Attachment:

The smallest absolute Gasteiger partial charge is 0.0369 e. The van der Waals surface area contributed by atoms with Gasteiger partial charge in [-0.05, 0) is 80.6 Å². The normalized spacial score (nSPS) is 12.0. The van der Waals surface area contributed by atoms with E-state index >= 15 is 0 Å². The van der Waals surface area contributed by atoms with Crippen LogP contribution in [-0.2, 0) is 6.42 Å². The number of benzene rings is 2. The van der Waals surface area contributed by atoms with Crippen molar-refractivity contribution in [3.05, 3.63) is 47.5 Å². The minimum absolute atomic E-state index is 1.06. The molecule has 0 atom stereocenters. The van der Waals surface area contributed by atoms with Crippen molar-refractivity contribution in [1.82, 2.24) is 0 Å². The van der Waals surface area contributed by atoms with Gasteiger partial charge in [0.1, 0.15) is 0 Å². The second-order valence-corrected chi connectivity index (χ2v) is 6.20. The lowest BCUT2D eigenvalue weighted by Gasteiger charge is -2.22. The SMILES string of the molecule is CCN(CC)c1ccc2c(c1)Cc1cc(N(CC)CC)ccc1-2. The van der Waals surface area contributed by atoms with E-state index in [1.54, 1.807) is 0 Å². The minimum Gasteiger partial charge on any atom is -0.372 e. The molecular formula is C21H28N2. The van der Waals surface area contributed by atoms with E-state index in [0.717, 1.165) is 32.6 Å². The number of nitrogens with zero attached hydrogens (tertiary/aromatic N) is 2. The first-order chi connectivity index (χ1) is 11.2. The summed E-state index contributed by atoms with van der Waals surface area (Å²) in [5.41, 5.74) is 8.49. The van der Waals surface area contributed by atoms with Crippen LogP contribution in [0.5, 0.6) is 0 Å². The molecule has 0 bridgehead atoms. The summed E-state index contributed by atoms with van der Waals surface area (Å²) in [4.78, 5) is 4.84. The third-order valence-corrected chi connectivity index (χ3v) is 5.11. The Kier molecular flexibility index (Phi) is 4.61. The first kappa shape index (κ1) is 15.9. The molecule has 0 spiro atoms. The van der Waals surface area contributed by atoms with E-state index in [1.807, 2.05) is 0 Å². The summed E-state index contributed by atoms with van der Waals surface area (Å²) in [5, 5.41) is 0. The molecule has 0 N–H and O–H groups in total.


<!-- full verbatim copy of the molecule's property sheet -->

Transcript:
The smallest absolute Gasteiger partial charge is 0.0369 e. The van der Waals surface area contributed by atoms with Gasteiger partial charge in [-0.05, 0) is 80.6 Å². The normalized spacial score (nSPS) is 12.0. The van der Waals surface area contributed by atoms with E-state index >= 15 is 0 Å². The van der Waals surface area contributed by atoms with Crippen LogP contribution in [-0.2, 0) is 6.42 Å². The number of benzene rings is 2. The van der Waals surface area contributed by atoms with Crippen molar-refractivity contribution in [3.05, 3.63) is 47.5 Å². The minimum absolute atomic E-state index is 1.06. The molecule has 0 atom stereocenters. The van der Waals surface area contributed by atoms with Crippen molar-refractivity contribution in [1.82, 2.24) is 0 Å². The van der Waals surface area contributed by atoms with Gasteiger partial charge in [0.1, 0.15) is 0 Å². The second-order valence-corrected chi connectivity index (χ2v) is 6.20. The lowest BCUT2D eigenvalue weighted by Gasteiger charge is -2.22. The SMILES string of the molecule is CCN(CC)c1ccc2c(c1)Cc1cc(N(CC)CC)ccc1-2. The van der Waals surface area contributed by atoms with E-state index in [1.54, 1.807) is 0 Å². The minimum Gasteiger partial charge on any atom is -0.372 e. The molecular formula is C21H28N2. The van der Waals surface area contributed by atoms with E-state index in [0.717, 1.165) is 32.6 Å². The number of nitrogens with zero attached hydrogens (tertiary/aromatic N) is 2. The first-order chi connectivity index (χ1) is 11.2. The summed E-state index contributed by atoms with van der Waals surface area (Å²) in [5.41, 5.74) is 8.49. The van der Waals surface area contributed by atoms with Crippen LogP contribution in [0.5, 0.6) is 0 Å². The molecule has 0 bridgehead atoms. The summed E-state index contributed by atoms with van der Waals surface area (Å²) in [4.78, 5) is 4.84. The third-order valence-corrected chi connectivity index (χ3v) is 5.11. The Kier molecular flexibility index (Phi) is 4.61. The first kappa shape index (κ1) is 15.9. The molecule has 0 spiro atoms. The van der Waals surface area contributed by atoms with E-state index in [1.807, 2.05) is 0 Å². The summed E-state index contributed by atoms with van der Waals surface area (Å²) in [5, 5.41) is 0. The molecule has 0 N–H and O–H groups in total.